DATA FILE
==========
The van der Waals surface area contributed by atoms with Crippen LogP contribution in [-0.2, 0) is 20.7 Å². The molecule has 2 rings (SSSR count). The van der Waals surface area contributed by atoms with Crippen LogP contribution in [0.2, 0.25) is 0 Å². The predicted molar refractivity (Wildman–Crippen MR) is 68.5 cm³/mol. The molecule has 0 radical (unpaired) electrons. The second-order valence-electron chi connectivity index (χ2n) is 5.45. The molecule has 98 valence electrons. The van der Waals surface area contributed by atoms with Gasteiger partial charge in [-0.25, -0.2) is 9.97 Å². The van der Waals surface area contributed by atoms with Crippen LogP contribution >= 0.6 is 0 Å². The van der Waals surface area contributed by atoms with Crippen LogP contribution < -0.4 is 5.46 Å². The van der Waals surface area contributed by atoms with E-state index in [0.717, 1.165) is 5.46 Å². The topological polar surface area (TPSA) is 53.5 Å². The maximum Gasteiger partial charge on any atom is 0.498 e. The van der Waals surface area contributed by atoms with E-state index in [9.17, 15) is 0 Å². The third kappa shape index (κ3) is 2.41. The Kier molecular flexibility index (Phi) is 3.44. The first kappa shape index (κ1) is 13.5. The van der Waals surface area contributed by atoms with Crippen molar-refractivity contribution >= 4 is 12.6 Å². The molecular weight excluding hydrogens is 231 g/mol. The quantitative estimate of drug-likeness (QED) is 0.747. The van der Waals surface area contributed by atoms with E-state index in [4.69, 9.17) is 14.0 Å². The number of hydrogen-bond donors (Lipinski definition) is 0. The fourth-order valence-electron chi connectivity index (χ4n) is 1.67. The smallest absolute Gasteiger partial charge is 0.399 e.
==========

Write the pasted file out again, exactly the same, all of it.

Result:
The van der Waals surface area contributed by atoms with Crippen LogP contribution in [-0.2, 0) is 20.7 Å². The molecule has 2 rings (SSSR count). The van der Waals surface area contributed by atoms with Crippen LogP contribution in [0.2, 0.25) is 0 Å². The predicted molar refractivity (Wildman–Crippen MR) is 68.5 cm³/mol. The molecule has 0 radical (unpaired) electrons. The second-order valence-electron chi connectivity index (χ2n) is 5.45. The molecule has 98 valence electrons. The van der Waals surface area contributed by atoms with Gasteiger partial charge in [-0.25, -0.2) is 9.97 Å². The van der Waals surface area contributed by atoms with Crippen LogP contribution >= 0.6 is 0 Å². The van der Waals surface area contributed by atoms with Crippen LogP contribution < -0.4 is 5.46 Å². The van der Waals surface area contributed by atoms with E-state index in [0.717, 1.165) is 5.46 Å². The topological polar surface area (TPSA) is 53.5 Å². The maximum Gasteiger partial charge on any atom is 0.498 e. The van der Waals surface area contributed by atoms with E-state index in [9.17, 15) is 0 Å². The third kappa shape index (κ3) is 2.41. The Kier molecular flexibility index (Phi) is 3.44. The first kappa shape index (κ1) is 13.5. The van der Waals surface area contributed by atoms with Crippen molar-refractivity contribution >= 4 is 12.6 Å². The molecular weight excluding hydrogens is 231 g/mol. The quantitative estimate of drug-likeness (QED) is 0.747. The van der Waals surface area contributed by atoms with E-state index in [4.69, 9.17) is 14.0 Å². The number of hydrogen-bond donors (Lipinski definition) is 0. The fourth-order valence-electron chi connectivity index (χ4n) is 1.67. The smallest absolute Gasteiger partial charge is 0.399 e.